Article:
If your organization is still relying on a database you’ve been working with for decades, it’s time to consider whether you stand to benefit from moving to a modern multi-model database designed to power today’s most complex and demanding applications.
However, moving to a new database requires data migration. As we know, that process can be tricky, and if you’re not careful, you may inadvertently create significant issues along the way.
The good news is that—with the right approach, and with a partner who can match your innovative spirit—you can complete a successful data migration, moving to a future-proofed, reliable, scalable database that enables your developers to do their best work.
As you begin the process of data migration, here are some challenges you’ll want to consider:
To learn more about why your organization needs a multi-model database and how you can avoid common data migration pitfalls, check out our webinar on OrientDB Teleporter, a data migration tool that will help you modernize your tech without the headache—and follow the lead of historical innovators while getting ahead of the competition.
Director of Sales – SAP OrientDB
In the world of master data management, silos are a tremendous challenge.
When enterprises try to process information from disparate systems, they too often use sub-optimal applications and initiatives laden with errors and misinformation, not to mention blown timelines and budgets. But master data management (MDM) is actually more than just the breaking down of data silos. It’s about efficiency and service, innovation and security, clarity and perspective. It’s about getting the most of your most valuable resource: your data.
Here are the five things you need to know about MDM:
For existing enterprises, one of the largest hurdles to developing an MDM system is the multiplicity of databases and applications usually involved. What’s more, Enterprise Resource Planning and Customer Relationship Management systems rely on structured data, whereas the proliferation of IoT devices has created exponential growth in unstructured data.
Take the example of Enel, which is one of the largest power utilities in Europe. Enel was struggling to provide analytics and reporting across all of its power generation plants and equipment. They see data flowing in from multiple systems, including IoT devices on power generation equipment, plant maintenance systems, scheduling applications, and other sources. Each of these data sources has its own data types. Enel was exporting data to csv files and manually aligning the data to generate reports and analytics.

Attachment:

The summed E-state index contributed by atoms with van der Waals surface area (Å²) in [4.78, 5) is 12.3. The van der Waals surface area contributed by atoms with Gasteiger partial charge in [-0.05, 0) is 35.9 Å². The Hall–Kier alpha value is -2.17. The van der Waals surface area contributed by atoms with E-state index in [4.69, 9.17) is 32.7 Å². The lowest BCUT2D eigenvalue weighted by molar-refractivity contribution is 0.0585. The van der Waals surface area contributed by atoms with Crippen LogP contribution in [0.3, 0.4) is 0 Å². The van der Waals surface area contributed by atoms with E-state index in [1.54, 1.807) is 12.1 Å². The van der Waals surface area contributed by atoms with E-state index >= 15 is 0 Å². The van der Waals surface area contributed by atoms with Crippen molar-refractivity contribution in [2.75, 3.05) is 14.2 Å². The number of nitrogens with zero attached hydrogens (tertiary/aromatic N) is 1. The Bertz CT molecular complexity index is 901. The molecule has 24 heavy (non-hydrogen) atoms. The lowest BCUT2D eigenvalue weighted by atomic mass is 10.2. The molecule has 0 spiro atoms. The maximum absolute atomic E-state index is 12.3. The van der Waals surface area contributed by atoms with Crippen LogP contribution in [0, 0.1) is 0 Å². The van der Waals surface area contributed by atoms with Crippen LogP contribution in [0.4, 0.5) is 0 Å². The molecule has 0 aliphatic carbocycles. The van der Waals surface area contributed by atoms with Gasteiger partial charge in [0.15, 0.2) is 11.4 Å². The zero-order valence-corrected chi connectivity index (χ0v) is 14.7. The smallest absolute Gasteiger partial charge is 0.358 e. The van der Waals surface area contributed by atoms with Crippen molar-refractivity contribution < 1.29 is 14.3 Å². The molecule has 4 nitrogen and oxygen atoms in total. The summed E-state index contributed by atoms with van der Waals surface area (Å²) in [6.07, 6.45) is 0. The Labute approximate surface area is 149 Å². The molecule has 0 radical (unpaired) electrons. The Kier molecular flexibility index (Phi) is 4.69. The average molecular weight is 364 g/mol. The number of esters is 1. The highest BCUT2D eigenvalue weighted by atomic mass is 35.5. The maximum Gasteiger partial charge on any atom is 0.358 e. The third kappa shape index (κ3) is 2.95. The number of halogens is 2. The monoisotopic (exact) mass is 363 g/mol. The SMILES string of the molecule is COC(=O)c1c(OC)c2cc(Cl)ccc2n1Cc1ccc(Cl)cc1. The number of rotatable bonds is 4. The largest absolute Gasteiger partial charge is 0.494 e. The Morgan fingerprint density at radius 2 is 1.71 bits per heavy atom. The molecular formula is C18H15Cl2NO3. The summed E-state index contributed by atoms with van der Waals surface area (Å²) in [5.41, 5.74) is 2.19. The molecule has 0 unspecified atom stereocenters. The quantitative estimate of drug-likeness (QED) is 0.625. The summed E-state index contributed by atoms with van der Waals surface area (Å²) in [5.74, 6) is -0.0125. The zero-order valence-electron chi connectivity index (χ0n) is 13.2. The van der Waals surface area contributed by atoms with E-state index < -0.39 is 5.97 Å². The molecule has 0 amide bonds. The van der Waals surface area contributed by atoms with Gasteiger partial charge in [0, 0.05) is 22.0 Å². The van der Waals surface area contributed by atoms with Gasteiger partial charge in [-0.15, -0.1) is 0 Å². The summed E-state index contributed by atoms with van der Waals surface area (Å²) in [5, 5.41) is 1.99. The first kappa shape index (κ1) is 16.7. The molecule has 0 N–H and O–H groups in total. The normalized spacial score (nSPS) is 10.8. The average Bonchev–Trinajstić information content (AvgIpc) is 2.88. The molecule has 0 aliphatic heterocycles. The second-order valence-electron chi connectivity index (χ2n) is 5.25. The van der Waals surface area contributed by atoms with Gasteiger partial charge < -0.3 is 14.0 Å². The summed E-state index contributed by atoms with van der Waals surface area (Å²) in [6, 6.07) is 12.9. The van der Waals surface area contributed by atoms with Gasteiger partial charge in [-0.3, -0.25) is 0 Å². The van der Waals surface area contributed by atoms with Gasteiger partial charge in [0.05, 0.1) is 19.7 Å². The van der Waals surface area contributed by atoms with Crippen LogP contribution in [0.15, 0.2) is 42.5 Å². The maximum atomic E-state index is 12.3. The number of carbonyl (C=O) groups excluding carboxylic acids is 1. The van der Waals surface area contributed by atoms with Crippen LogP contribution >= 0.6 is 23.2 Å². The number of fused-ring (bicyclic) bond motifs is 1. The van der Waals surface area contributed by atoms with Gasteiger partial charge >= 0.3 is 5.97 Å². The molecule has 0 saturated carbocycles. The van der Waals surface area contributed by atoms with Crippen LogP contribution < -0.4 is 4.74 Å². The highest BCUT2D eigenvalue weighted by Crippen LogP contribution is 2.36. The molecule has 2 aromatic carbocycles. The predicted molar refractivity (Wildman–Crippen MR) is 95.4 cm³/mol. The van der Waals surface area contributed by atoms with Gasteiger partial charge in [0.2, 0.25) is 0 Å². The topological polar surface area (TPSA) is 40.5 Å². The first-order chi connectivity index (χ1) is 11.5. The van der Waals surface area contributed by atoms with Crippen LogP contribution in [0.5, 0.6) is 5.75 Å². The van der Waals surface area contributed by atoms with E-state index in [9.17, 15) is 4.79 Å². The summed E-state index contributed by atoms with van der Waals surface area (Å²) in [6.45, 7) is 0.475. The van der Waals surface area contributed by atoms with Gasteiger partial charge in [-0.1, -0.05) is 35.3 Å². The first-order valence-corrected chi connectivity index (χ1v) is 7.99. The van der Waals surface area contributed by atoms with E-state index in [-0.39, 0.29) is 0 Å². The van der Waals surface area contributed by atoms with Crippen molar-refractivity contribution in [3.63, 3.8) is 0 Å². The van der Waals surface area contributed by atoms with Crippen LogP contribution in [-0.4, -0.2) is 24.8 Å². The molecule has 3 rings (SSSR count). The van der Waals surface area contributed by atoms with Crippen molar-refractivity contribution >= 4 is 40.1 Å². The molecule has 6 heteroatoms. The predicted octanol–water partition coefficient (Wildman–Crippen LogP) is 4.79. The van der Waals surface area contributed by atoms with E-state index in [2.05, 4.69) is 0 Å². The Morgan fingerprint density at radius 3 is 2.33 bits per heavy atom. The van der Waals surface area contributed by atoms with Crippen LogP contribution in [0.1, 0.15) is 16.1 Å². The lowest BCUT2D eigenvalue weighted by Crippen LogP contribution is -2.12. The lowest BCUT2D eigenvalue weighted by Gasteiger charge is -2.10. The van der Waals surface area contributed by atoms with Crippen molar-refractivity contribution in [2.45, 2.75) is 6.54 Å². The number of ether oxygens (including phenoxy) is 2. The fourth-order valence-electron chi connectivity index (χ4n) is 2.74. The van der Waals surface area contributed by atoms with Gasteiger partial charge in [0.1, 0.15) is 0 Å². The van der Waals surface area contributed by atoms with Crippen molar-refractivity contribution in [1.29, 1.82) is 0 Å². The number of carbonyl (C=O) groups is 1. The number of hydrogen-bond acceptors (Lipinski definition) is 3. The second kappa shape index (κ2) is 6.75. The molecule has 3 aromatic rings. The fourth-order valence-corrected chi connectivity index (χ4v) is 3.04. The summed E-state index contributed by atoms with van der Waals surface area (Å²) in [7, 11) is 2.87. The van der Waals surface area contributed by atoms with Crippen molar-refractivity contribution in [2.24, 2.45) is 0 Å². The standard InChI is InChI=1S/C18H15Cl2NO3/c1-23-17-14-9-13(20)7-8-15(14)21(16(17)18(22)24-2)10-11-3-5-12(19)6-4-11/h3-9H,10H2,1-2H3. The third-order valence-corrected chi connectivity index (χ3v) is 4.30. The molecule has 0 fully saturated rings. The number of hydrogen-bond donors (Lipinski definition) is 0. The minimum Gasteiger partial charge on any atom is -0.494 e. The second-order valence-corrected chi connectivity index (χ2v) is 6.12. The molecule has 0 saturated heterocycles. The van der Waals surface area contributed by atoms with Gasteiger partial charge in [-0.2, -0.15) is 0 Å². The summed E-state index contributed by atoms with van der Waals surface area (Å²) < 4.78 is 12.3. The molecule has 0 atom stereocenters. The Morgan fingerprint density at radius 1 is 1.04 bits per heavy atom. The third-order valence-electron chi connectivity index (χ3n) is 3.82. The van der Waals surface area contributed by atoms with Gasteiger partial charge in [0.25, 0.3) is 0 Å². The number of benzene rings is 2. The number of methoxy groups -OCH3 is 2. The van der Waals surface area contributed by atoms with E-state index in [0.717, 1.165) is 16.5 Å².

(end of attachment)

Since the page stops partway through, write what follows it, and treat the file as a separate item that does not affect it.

Other companies in similar scenarios might invest in expensive integration bus systems to support a polyglot persistent environment.
Enel found a solution in a native multi-model database. This allowed them to bring all data into a single database. This means no more worrying about different data types or keeping the different systems in sync. The result was real-time data analysis across all sites and multiple data systems. No more month-long manual processes to manually generate reports.
All companies are now digital enterprises. Since all systems rely on data, MDM is a discipline in which all organizations need to remain competitive. Master data powers everything from financial reporting to real estate transactions to fraud protection. The ultimate results are faster and better decisions, improved customer satisfaction, enhanced operational efficiency, and a better bottom line.
Most people who’ve heard of MDM immediately link it to one of its primary objectives: the elimination of redundant data. Yes—having a central repository of data will eliminate data redundancies, as long as it’s done correctly. But the benefits of MDM extend beyond redundancy elimination. Namely: data consistency, data flexibility, data usability, and data security (from role-based access).
Mergers and acquisitions can be rough on data consistency. Reconciling several master data systems brings headaches from different data system taxonomy and structures. This usually results in two systems remaining separate and linked only through a special reconciliation process.
As more acquisitions and mergers occur, the problem compiles into a labyrinth of siloed systems and data. This brings you back the problem that spurned you to invest in MDM in the first place.
The answer lies in the database management system and vendor you choose for your master data MDM system. Make sure to choose a vendor that offers a flexible, multi-model database that allows you to easily develop a single data taxonomy.